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But it isn’t exactly clear why (at least to me, a non-expert in these matters). Presumably, Lucroy himself has gotten worse, but framing isn’t necessarily a skill that declines with age. Jose Molina was famously great at it until his bat forced him out of the league after 2014, and a quick analysis of BP’s statistics report of all big league catchers in 2016 shows a correlation of essentially zero (-0.01) between age and framing runs.

This fact makes Lucroy’s decline interesting, as the fact that there is little relationship between age and framing skill again raises the question of what exactly happened over these past two years. Notably, though, it does open the possibility that Lucroy returns to his former greatness.

Recently, basketball fans have been subjected to debate about who the best “two-way” shooting guard is. And in basketball, this concept matters—at least slightly. When building a team, front offices have to take into account how their players interact on both sides of the floor: a dominant offensive shooting guard who doesn’t play a lick of defense has to be compensated for in a way that someone who is very good on both ends doesn’t. Both players are considered excellent, but the way they generate their value is relevant.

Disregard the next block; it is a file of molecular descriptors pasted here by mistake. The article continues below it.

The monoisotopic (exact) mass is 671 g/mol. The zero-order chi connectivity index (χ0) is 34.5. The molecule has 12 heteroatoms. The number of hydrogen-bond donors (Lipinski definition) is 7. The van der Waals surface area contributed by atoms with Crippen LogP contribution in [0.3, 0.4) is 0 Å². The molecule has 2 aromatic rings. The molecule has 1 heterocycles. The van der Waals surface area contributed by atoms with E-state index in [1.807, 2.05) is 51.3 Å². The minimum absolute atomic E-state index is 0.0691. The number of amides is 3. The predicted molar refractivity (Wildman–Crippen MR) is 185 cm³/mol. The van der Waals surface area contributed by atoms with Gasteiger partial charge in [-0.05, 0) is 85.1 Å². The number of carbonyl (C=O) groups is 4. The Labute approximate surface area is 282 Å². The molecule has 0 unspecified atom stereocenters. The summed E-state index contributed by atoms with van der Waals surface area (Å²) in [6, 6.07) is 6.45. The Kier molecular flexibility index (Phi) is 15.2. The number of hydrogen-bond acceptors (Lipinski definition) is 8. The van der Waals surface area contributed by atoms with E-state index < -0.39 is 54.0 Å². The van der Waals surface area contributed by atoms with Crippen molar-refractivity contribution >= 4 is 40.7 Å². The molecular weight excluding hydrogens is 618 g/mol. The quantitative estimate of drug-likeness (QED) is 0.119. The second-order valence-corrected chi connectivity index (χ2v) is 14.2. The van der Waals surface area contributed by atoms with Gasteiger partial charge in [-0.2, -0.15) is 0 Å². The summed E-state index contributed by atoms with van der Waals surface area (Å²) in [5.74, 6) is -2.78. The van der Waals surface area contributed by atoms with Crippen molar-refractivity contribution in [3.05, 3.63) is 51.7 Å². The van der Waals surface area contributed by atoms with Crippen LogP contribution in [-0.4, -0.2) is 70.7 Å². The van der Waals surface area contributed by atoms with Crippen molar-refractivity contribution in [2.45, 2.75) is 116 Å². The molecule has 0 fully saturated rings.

In baseball, this is not the case as much. Value is value, because the players on the field simply don’t interact in the same way as they do in other sports. To quote Bill Simmons from 2009: “baseball is an individual sport masquerading as a team sport.” Players do their individual jobs, and—except for pitchers’ reliance on their catchers—they are not affected much by what anyone else on their team does.

Therefore, if Lucroy is a four- or five-win player, he’s great. It does not matter whether he does that by being good with both his bat and his glove or whether he does it by being excellent at just one. However, it’s easier to weather some decline if one has a diverse skillset. So while Lucroy is still an excellent player, the Brewers (and/or whomever his next employer is) would be thrilled to see his framing numbers rebound.

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3 comments on “How Lucroy’s Defensive Decline Affects His Value”


There’s a discussion going on elsewhere about Lucroy and framing, on the premise that he got too good at it, and by standing out (and by people writing about framing) he drew umpires’ attention to himself. Framing is tricking the umpire, getting them to call a ball a strike. Umpires don’t exist in a different universe, they read this stuff, and they don’t like being tricked. Ergo, they focus harder on catchers like Lucroy, work out how they are framing, and get better at distinguishing balls and strikes when he is catching. Or, they simply think – this is Lucroy, he must be framing my ass, and call more marginal pitches balls instead of strikes.


Agree Kalimantan. I’ve umpired before- nothing serious- and balls and strikes are registered when the ball crosses the plate. You know at that point and start the call, not waiting to see where the C holds his pose or jerks his glove. Also, in order to develop consistency a push has been made to standarize the strike zone and umps are held to a truer standard. Without checking I would guess framing rates are down across baseball the last couple years. Luc’s huge number of CS isn’t mentioned, although opportunity may factor in.